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Thief River Falls Grapples with Growth

March 06, 2012 By Lee Egerstrom, Economic Development Fellow

Nearly every community in the state of Minnesota has a housing problem of some kind, but Thief River Falls may stand alone in struggling to find housing for the workers and their families who want to relocate there and pursue a better life.

Thief River Falls, home to Digi-Key, Arctic Cat and other entrepreneurial firms that supply and support these homegrown enterprises, pretty much sat out the Great Recession and the slow recovery that has followed.

“We have problems, too,” said City Manager Jodie Torkelson, who is a former White House management and budget official from the Clinton administration. “But all our problems come from growth.”

Thief River Falls has expanded the local airport’s runways to further assist its manufacturing and distribution businesses and has expanded hangar space for use by major package delivery services.

It has also helped bring in Great Lakes Aviation to provide passenger service from Thief River Falls to replace daily flights that were being lost.

Torkelson's counterparts around the state say they can’t imagine Thief River Falls’ problems, she said. “We all have housing problems. Few communities have shortages of housing for both purchase and rental.”

The uniqueness of Thief River Falls is worth observing because Minnesota is in the midst of an economic recovery that hints of robust times ahead, but not for every community.

Strong economic indicators for the city of Minneapolis were reported on here last week. At the same time, data assembled by the Minnesota Department of Employment and Economic Development (DEED) show the 80 counties of rural, or Greater Minnesota, are slipping behind the Twin Cities metro area in unemployment.

What isn’t well understood is that Greater Minnesota was hit especially hard by the 2001-2002 recession, said Kevin Ristau, Education Director for the Jobs Now Coalition nonprofit research organization. Greater Minnesota job vacancies have never returned to 2002 levels except around hot spots like Thief River Falls, Mankato, Winona and Worthington. Rural job seekers still outnumber full-time positions by eight-to-one, Ristau said.

Thief River Falls is a boomtown with full-time jobs that bring some of the best health benefits for workers and their families. This comes without oil, gas, coal or other resources that are causing booms in North Dakota and other parts of the country. It has nothing to do with the city of 8,573 being ideally situated to service markets; it is 303 miles northwest of Minneapolis and 140 miles southeast of Winnipeg.

Local entrepreneurial talent transformed this former farm service center in the Red River Valley into a global marketer of sophisticated products. Digi-Key Corp. has emerged as one of the largest electronic component distributors in the world supplying more than 500,000 products to customers in 170 counties. Artic Cat, a large manufacturer, is also a multinational corporation supplying snowmobiles and related products to Snow Belt customers around the globe.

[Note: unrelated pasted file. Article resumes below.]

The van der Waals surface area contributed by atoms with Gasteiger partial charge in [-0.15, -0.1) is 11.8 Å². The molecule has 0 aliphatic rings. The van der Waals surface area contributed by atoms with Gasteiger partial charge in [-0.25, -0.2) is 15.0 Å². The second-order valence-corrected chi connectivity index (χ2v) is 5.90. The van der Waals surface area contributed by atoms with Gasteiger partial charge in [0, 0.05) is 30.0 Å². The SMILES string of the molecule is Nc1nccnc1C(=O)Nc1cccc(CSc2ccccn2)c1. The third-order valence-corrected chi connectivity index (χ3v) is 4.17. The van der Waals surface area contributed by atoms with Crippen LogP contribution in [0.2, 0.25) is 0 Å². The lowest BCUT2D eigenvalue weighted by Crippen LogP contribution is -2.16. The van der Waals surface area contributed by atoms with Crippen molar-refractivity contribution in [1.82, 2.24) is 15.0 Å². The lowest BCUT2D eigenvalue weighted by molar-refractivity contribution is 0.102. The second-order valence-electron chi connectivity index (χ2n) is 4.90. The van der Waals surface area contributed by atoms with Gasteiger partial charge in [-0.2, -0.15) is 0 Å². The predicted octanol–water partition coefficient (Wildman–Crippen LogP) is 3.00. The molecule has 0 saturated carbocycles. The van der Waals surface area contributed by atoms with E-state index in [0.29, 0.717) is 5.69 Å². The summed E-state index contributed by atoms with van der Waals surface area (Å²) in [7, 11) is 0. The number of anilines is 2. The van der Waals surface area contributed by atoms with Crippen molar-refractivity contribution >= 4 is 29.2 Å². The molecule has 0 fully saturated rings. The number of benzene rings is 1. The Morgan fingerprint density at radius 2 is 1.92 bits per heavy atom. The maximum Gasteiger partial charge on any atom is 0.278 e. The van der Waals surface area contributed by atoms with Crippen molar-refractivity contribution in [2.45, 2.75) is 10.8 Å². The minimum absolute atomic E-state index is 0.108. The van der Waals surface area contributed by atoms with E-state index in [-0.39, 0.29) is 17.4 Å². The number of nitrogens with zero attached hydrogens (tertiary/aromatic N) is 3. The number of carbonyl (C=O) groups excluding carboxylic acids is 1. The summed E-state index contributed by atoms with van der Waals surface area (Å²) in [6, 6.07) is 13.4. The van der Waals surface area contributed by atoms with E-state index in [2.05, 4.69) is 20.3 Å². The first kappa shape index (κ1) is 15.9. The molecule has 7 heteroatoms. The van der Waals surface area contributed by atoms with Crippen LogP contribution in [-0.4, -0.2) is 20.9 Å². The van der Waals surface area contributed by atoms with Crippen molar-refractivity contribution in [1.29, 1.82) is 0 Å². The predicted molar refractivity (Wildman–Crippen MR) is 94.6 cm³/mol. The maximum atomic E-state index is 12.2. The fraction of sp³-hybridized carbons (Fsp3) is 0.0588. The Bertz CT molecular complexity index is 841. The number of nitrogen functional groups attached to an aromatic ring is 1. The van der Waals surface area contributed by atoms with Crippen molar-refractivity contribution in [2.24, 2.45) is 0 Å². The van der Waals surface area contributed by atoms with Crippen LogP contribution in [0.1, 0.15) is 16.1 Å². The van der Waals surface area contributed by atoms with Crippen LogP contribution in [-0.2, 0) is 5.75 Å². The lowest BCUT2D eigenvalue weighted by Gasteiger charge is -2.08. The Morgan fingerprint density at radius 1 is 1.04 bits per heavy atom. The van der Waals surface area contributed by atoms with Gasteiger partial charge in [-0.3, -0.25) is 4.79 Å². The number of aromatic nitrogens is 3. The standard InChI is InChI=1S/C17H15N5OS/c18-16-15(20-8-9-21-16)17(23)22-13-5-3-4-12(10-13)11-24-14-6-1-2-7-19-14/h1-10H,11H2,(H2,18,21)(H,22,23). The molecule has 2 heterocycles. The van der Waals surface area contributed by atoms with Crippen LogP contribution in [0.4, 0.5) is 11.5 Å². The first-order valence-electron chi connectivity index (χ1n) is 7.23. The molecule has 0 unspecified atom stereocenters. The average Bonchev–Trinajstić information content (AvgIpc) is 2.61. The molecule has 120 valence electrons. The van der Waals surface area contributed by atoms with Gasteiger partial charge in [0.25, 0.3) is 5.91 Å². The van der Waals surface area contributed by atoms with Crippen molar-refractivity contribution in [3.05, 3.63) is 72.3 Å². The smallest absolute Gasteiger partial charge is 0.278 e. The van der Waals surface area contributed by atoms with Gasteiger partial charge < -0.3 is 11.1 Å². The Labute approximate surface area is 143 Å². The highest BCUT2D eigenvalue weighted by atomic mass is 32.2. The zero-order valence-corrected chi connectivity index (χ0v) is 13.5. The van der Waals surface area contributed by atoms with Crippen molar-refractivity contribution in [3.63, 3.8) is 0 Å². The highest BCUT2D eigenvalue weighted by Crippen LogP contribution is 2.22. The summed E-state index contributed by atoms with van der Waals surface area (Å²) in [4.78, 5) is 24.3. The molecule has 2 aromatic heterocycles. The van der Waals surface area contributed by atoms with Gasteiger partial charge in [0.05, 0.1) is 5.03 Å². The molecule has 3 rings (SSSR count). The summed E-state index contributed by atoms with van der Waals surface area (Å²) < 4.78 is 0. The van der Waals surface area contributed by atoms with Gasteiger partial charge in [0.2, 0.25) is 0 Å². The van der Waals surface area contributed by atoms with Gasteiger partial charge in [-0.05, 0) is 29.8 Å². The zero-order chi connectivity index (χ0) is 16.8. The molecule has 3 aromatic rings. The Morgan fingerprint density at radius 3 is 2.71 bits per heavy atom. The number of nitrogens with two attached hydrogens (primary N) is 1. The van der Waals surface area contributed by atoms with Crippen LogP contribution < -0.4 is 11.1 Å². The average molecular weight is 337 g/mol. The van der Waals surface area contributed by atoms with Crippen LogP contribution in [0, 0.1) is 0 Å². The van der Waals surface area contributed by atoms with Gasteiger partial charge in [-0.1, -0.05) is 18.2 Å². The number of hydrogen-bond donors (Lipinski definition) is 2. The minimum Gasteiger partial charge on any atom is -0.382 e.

Both companies told Gov. Mark Dayton at a recent meeting at Northland Community and Technical College they have problems recruiting employees from around the state and other states because of housing shortages.

“I’ve got a family with five kids trying to find a place to rent until they can sell their home in Iowa,” said realtor Kermit Genereux. “There aren’t many rental properties around for a family of seven.”

Rental properties and apartments are especially scarce, he said. A new employee takes a job in Thief River Falls and then must sell a home somewhere else before buying in the city or from the dozen communities around that are in commuting distance to Thief River Falls.

City manager Torkelson, meanwhile, said new workers in the city have commuted from as far away as Brainerd (187 miles) and Moorhead (113 miles), usually on weekends, until they were able to find local housing.

Is this a model that other Minnesota communities might adopt? Yes and no, say rural affairs experts. Mostly, yes.

What cities can do is invest in infrastructure to allow fortuitous development to occur, and then support it as development takes shape, Torkelson said. Thief River Falls is helped by its local schools and by Northland College in town, University of Minnesota – Crookston, University of North Dakota at Grand Forks, Fargo and Moorhead colleges and universities, and Bemidji State University, Torkelson said.

Local entrepreneurs who want to build businesses in their hometowns are too rare. George A. Hormel did it at Austin, Earl Olson started Jennie-O Meats turkey company at Willmar, and others have all over the state.

Ronald Stordahl started Digi-Key in 1972. William Ness, among others, started Artic Cat. European economists refer to such entrepreneurial startups as “fortuitous development.”

A city is blessed when it occurs, said Torkelson.

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